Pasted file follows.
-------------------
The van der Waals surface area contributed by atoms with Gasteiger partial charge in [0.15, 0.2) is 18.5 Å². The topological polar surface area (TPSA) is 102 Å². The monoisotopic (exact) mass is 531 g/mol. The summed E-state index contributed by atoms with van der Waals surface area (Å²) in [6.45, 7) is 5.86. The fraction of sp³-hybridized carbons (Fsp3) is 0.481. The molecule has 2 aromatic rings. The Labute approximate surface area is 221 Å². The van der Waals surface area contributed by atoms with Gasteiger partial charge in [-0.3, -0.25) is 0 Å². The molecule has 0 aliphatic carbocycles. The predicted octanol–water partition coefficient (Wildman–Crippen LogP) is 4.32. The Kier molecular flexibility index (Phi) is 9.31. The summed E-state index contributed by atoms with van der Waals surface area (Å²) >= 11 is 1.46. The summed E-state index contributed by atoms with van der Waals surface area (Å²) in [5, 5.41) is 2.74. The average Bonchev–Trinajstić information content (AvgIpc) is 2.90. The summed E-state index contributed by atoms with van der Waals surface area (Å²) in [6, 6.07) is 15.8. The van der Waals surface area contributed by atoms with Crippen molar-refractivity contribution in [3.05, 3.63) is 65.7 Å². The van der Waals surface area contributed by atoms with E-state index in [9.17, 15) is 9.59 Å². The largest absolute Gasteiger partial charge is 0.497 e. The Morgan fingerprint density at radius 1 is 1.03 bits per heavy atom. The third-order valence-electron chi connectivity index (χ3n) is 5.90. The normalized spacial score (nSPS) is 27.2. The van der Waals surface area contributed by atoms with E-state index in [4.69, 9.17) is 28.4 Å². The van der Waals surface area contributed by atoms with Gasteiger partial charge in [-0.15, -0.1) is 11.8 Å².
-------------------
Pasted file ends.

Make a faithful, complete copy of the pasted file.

The van der Waals surface area contributed by atoms with Gasteiger partial charge in [0.15, 0.2) is 18.5 Å². The topological polar surface area (TPSA) is 102 Å². The monoisotopic (exact) mass is 531 g/mol. The summed E-state index contributed by atoms with van der Waals surface area (Å²) in [6.45, 7) is 5.86. The fraction of sp³-hybridized carbons (Fsp3) is 0.481. The molecule has 2 aromatic rings. The Labute approximate surface area is 221 Å². The van der Waals surface area contributed by atoms with Gasteiger partial charge in [-0.3, -0.25) is 0 Å². The molecule has 0 aliphatic carbocycles. The predicted octanol–water partition coefficient (Wildman–Crippen LogP) is 4.32. The Kier molecular flexibility index (Phi) is 9.31. The summed E-state index contributed by atoms with van der Waals surface area (Å²) >= 11 is 1.46. The summed E-state index contributed by atoms with van der Waals surface area (Å²) in [5, 5.41) is 2.74. The average Bonchev–Trinajstić information content (AvgIpc) is 2.90. The summed E-state index contributed by atoms with van der Waals surface area (Å²) in [6, 6.07) is 15.8. The van der Waals surface area contributed by atoms with Crippen molar-refractivity contribution in [3.05, 3.63) is 65.7 Å². The van der Waals surface area contributed by atoms with E-state index in [9.17, 15) is 9.59 Å². The largest absolute Gasteiger partial charge is 0.497 e. The Morgan fingerprint density at radius 1 is 1.03 bits per heavy atom. The third-order valence-electron chi connectivity index (χ3n) is 5.90. The normalized spacial score (nSPS) is 27.2. The van der Waals surface area contributed by atoms with E-state index in [4.69, 9.17) is 28.4 Å². The van der Waals surface area contributed by atoms with Gasteiger partial charge in [-0.15, -0.1) is 11.8 Å².